Hard water is known to contain higher than normal levels of calcium and magnesium. This causes issues with lime scale build up that interferes with household and daily functions. Issues range from clogged plumbing to soap’s ability to clean properly. For most homeowners the installation of a water softener system is vital in bringing higher quality water to the household. Most water softening units will continue to function for years with little maintenance. Regular check ups and cleaning does help to improve their lifespan.
One important aspect in maintaining your water softening equipment is caring for the systems brine tank. In order to properly maintain the tank, the salt levels should be checked and if low replaced on a monthly basis. Salt is essential in the ion exchange process that takes place in water softeners. As the system regenerates the hard water will flow through resin in the softener and the hard ions trade place with the soft ions on the resin beads. This creates soft water.
Your specific softener should come with a manual that instructs you on the perfect level for the salt in your brine tank. Generally, the tank should be kept half way full and three inches above the water level. High levels of salt can improve the overall efficiency however should be reduced is the salt sticks to the sides of the unit. If salt is allowed to build up in the brine tank users should carefully separate the salt to avoid thick bridges from forming.
It is also important that you put the proper water softener salt into the brine tank. The manual should explain if your system best operates using granular, tablet, or block salt. Granular is the most common as it easily dissolves. On top of different types of salt there are grade variances as well.
- Water Softener Rock Salt: This is a cheaper source of softener salt and therefore contains more impurities. These impurities often decrease the efficiency of the softener, dirties the tank, and requires more regular cleaning and maintenance than other salt grades.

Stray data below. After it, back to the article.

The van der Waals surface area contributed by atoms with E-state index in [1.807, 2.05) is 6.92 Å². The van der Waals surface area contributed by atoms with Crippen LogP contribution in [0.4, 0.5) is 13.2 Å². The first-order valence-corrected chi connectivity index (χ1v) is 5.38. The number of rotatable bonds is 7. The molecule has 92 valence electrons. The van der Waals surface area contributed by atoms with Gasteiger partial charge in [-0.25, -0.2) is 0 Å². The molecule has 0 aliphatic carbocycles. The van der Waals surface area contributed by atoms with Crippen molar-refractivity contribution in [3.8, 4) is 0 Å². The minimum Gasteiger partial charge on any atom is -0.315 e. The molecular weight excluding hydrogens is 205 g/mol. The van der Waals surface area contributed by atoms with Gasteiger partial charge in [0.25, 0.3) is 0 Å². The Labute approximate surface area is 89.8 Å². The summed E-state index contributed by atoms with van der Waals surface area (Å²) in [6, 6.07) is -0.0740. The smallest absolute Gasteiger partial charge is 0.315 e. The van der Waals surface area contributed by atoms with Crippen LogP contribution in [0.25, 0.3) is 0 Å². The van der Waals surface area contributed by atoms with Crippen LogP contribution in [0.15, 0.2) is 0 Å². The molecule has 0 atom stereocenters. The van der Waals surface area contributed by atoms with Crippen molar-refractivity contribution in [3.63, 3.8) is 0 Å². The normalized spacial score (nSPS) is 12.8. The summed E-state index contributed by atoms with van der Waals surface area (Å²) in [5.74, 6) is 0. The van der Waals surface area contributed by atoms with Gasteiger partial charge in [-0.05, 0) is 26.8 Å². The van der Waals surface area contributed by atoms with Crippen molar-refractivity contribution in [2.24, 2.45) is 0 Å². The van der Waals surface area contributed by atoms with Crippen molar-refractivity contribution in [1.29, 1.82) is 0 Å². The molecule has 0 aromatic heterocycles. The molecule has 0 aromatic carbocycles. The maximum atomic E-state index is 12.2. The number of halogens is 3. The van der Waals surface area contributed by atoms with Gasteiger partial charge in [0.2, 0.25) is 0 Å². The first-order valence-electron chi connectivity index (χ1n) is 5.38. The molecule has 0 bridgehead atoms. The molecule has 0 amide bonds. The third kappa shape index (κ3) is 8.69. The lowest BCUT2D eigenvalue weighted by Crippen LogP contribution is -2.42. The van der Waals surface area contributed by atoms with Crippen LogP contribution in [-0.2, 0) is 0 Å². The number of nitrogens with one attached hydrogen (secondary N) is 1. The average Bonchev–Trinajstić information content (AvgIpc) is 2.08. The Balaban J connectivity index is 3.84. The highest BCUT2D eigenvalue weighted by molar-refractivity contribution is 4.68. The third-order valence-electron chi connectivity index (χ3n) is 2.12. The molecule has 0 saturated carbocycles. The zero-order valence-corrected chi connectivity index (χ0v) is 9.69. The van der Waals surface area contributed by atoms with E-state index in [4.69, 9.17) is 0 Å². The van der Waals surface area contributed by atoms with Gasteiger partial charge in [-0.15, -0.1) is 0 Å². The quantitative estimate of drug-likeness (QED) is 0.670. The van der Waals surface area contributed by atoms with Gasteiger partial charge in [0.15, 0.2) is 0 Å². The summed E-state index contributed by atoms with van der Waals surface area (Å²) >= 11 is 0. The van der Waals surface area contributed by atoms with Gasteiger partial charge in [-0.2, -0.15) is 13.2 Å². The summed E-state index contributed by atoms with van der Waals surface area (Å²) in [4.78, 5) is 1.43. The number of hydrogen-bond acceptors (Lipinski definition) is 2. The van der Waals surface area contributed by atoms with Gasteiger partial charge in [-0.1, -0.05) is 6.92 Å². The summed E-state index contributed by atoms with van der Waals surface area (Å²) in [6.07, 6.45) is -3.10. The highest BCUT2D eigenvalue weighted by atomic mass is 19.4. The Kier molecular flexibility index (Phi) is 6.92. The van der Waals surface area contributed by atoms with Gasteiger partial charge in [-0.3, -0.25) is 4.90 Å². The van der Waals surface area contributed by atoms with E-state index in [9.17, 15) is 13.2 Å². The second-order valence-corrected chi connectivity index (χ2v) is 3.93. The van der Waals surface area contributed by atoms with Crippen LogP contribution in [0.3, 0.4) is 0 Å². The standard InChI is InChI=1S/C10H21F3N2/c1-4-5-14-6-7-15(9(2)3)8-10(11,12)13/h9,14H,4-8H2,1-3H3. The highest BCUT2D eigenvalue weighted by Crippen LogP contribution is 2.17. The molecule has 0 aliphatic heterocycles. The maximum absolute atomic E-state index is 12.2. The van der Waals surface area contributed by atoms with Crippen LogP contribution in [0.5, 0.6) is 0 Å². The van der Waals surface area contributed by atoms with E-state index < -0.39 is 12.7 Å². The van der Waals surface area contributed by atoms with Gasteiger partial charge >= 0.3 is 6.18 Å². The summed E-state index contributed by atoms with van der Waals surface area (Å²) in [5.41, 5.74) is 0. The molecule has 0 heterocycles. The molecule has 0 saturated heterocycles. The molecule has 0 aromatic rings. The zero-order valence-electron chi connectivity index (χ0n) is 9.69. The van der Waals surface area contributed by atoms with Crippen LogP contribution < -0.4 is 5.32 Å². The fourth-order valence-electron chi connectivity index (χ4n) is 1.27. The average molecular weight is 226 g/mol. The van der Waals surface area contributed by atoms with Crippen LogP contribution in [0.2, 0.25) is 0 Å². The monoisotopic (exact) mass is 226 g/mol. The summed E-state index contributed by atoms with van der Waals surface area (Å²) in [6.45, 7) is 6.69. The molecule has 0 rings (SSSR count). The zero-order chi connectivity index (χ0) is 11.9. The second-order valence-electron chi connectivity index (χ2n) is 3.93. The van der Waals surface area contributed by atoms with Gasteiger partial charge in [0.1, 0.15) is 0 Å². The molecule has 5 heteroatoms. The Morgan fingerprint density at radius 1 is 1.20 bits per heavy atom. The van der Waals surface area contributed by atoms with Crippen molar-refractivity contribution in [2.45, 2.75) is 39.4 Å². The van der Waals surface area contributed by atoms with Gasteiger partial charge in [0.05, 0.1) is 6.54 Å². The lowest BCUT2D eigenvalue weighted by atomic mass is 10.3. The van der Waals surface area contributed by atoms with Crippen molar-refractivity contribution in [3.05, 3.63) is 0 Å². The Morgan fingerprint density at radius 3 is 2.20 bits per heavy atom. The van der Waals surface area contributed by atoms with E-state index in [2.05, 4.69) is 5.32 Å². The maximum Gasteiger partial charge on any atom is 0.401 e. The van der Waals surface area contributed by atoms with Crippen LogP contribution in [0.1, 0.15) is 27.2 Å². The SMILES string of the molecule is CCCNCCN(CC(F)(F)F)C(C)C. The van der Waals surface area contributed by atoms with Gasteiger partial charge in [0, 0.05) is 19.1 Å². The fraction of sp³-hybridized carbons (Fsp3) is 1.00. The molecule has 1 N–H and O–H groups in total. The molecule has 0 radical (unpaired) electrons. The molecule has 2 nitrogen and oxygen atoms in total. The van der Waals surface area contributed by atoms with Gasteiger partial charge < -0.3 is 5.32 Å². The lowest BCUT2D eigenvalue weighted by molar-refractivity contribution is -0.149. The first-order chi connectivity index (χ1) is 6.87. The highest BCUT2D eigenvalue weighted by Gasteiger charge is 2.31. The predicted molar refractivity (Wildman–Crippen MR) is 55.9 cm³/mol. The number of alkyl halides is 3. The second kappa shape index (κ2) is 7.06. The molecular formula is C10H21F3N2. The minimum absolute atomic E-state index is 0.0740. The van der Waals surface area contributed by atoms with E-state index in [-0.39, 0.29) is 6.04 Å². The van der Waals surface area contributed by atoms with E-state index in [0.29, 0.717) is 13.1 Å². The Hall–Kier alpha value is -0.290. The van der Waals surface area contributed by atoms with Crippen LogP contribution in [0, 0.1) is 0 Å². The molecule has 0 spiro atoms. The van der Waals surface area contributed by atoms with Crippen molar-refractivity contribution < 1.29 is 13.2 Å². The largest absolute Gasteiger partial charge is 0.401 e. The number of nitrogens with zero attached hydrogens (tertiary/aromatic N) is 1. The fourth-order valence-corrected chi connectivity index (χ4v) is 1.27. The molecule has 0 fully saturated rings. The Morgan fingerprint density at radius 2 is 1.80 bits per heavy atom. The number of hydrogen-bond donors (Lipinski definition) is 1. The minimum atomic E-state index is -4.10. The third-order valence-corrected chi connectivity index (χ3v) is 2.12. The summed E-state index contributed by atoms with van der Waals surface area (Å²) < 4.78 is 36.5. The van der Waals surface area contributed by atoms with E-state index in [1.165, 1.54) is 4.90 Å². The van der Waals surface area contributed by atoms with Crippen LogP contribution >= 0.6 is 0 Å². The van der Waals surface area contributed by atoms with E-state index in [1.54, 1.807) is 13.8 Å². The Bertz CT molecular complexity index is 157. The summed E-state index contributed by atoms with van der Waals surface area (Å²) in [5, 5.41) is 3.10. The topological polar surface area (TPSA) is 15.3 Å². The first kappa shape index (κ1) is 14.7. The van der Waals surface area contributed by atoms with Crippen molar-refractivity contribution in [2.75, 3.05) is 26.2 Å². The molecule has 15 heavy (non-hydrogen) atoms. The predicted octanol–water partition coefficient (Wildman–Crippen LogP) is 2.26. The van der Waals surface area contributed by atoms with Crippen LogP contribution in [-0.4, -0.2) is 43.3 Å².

- Water Softener Solar Salt: This option is purer than rock salt. For most water softeners this salt option is chosen by homeowners
- Water Softener Evaporated Salt: This option is the highest quality grade of water softener salt that can be purchased. It is also the most expensive.
If a salt bridge occurs, it is important that it is broken up and not allowed to “build up”. A solid layer of brine known as a bridge occurs when the salt in the brine tank binds together preventing loose salt on top from mixing with the water below the bridge. This of course prevents the softener from properly functioning. These bridges can be broken up using a large broom handle and tapping it around the tank several times. If the layers are not easily broken with a long handle a homeowner can pour hot water over the bridge. If bridges become a common issue in your water treatment system you can try using less softener salt which would allow the salt to drop between refills. Cleaning out the brine tank also helps.
Another common issue with salt inside of brine tanks is that the salt can become a mushy pile at the base of the tank. This causes the water to rise around the salt instead of mixing in with it. A large broom handle can be used to break up the mush mound. Mush should be scooped out, dissolved in a bucket of hot water, and then poured back into the water softener tank.
The experts at Reynolds Water Conditioning have a solution to your homes unique water quality needs including: arsenic, bacteria, chlorine, rotten egg smell, fluoride, hard water, iron, lead, acid, tannins, radon, and more. More information on our water treatment solutions including water softeners and conditioners, water filtration and purification, reverse osmosis drinking water, and iron & odor removal can be found online at https://reynoldswater.com.